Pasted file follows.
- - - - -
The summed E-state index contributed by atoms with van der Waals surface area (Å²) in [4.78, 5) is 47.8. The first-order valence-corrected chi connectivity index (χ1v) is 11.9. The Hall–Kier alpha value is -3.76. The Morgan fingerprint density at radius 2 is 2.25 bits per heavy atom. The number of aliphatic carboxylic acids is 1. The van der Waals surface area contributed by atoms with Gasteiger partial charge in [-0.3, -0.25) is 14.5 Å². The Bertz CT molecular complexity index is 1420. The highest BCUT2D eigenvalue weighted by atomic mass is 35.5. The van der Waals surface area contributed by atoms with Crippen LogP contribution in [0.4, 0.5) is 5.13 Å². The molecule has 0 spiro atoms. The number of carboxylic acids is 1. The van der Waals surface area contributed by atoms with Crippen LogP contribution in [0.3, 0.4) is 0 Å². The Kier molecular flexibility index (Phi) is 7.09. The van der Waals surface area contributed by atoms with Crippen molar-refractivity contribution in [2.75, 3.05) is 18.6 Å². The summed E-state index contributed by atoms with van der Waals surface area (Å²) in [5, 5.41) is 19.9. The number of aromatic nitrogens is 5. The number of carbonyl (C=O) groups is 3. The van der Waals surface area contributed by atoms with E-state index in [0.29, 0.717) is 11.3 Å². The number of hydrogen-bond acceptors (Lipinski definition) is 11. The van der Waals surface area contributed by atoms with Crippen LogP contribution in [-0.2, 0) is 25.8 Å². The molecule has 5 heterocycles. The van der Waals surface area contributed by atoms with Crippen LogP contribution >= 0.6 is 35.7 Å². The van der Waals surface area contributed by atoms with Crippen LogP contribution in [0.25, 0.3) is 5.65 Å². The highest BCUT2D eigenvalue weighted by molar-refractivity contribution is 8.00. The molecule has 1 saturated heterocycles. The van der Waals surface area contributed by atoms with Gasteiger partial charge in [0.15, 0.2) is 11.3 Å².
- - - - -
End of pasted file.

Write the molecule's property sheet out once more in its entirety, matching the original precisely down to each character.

The summed E-state index contributed by atoms with van der Waals surface area (Å²) in [4.78, 5) is 47.8. The first-order valence-corrected chi connectivity index (χ1v) is 11.9. The Hall–Kier alpha value is -3.76. The Morgan fingerprint density at radius 2 is 2.25 bits per heavy atom. The number of aliphatic carboxylic acids is 1. The van der Waals surface area contributed by atoms with Gasteiger partial charge in [-0.3, -0.25) is 14.5 Å². The Bertz CT molecular complexity index is 1420. The highest BCUT2D eigenvalue weighted by atomic mass is 35.5. The van der Waals surface area contributed by atoms with Crippen LogP contribution in [0.4, 0.5) is 5.13 Å². The molecule has 0 spiro atoms. The number of carboxylic acids is 1. The van der Waals surface area contributed by atoms with Crippen LogP contribution in [0.3, 0.4) is 0 Å². The Kier molecular flexibility index (Phi) is 7.09. The van der Waals surface area contributed by atoms with Crippen molar-refractivity contribution in [2.75, 3.05) is 18.6 Å². The summed E-state index contributed by atoms with van der Waals surface area (Å²) in [5, 5.41) is 19.9. The number of aromatic nitrogens is 5. The number of carbonyl (C=O) groups is 3. The van der Waals surface area contributed by atoms with E-state index in [0.29, 0.717) is 11.3 Å². The number of hydrogen-bond acceptors (Lipinski definition) is 11. The van der Waals surface area contributed by atoms with Crippen LogP contribution in [-0.2, 0) is 25.8 Å². The molecule has 5 heterocycles. The van der Waals surface area contributed by atoms with Crippen LogP contribution >= 0.6 is 35.7 Å². The van der Waals surface area contributed by atoms with Crippen LogP contribution in [0.25, 0.3) is 5.65 Å². The highest BCUT2D eigenvalue weighted by molar-refractivity contribution is 8.00. The molecule has 1 saturated heterocycles. The van der Waals surface area contributed by atoms with Gasteiger partial charge in [0.15, 0.2) is 11.3 Å².